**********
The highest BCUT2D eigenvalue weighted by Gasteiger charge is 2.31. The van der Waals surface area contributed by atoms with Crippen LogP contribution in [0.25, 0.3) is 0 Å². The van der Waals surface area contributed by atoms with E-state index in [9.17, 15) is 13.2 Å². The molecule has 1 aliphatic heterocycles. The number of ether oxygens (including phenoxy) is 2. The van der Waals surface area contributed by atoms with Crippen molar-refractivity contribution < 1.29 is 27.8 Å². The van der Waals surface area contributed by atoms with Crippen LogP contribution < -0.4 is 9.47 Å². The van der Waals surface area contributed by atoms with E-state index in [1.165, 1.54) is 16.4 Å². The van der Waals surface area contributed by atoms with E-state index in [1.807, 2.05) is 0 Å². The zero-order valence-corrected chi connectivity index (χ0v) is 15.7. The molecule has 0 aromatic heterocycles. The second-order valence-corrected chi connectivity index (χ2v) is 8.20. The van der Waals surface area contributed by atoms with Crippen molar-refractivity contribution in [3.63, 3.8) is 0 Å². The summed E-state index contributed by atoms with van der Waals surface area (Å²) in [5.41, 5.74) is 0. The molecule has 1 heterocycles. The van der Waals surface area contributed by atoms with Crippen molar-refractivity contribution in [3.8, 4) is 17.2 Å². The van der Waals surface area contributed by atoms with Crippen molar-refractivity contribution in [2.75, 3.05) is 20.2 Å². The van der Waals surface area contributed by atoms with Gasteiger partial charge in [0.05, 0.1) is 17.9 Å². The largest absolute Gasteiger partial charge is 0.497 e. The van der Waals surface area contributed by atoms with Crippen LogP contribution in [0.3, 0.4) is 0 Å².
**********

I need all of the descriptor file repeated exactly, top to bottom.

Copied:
The highest BCUT2D eigenvalue weighted by Gasteiger charge is 2.31. The van der Waals surface area contributed by atoms with Crippen LogP contribution in [0.25, 0.3) is 0 Å². The van der Waals surface area contributed by atoms with E-state index in [9.17, 15) is 13.2 Å². The molecule has 1 aliphatic heterocycles. The number of ether oxygens (including phenoxy) is 2. The van der Waals surface area contributed by atoms with Crippen molar-refractivity contribution < 1.29 is 27.8 Å². The van der Waals surface area contributed by atoms with Crippen LogP contribution < -0.4 is 9.47 Å². The van der Waals surface area contributed by atoms with E-state index in [1.165, 1.54) is 16.4 Å². The van der Waals surface area contributed by atoms with E-state index in [1.807, 2.05) is 0 Å². The zero-order valence-corrected chi connectivity index (χ0v) is 15.7. The molecule has 0 aromatic heterocycles. The second-order valence-corrected chi connectivity index (χ2v) is 8.20. The van der Waals surface area contributed by atoms with Crippen molar-refractivity contribution in [3.63, 3.8) is 0 Å². The summed E-state index contributed by atoms with van der Waals surface area (Å²) in [5.41, 5.74) is 0. The molecule has 1 heterocycles. The van der Waals surface area contributed by atoms with Crippen molar-refractivity contribution in [3.8, 4) is 17.2 Å². The van der Waals surface area contributed by atoms with Crippen molar-refractivity contribution in [2.75, 3.05) is 20.2 Å². The van der Waals surface area contributed by atoms with Gasteiger partial charge in [0.05, 0.1) is 17.9 Å². The largest absolute Gasteiger partial charge is 0.497 e. The van der Waals surface area contributed by atoms with Crippen LogP contribution in [0.3, 0.4) is 0 Å².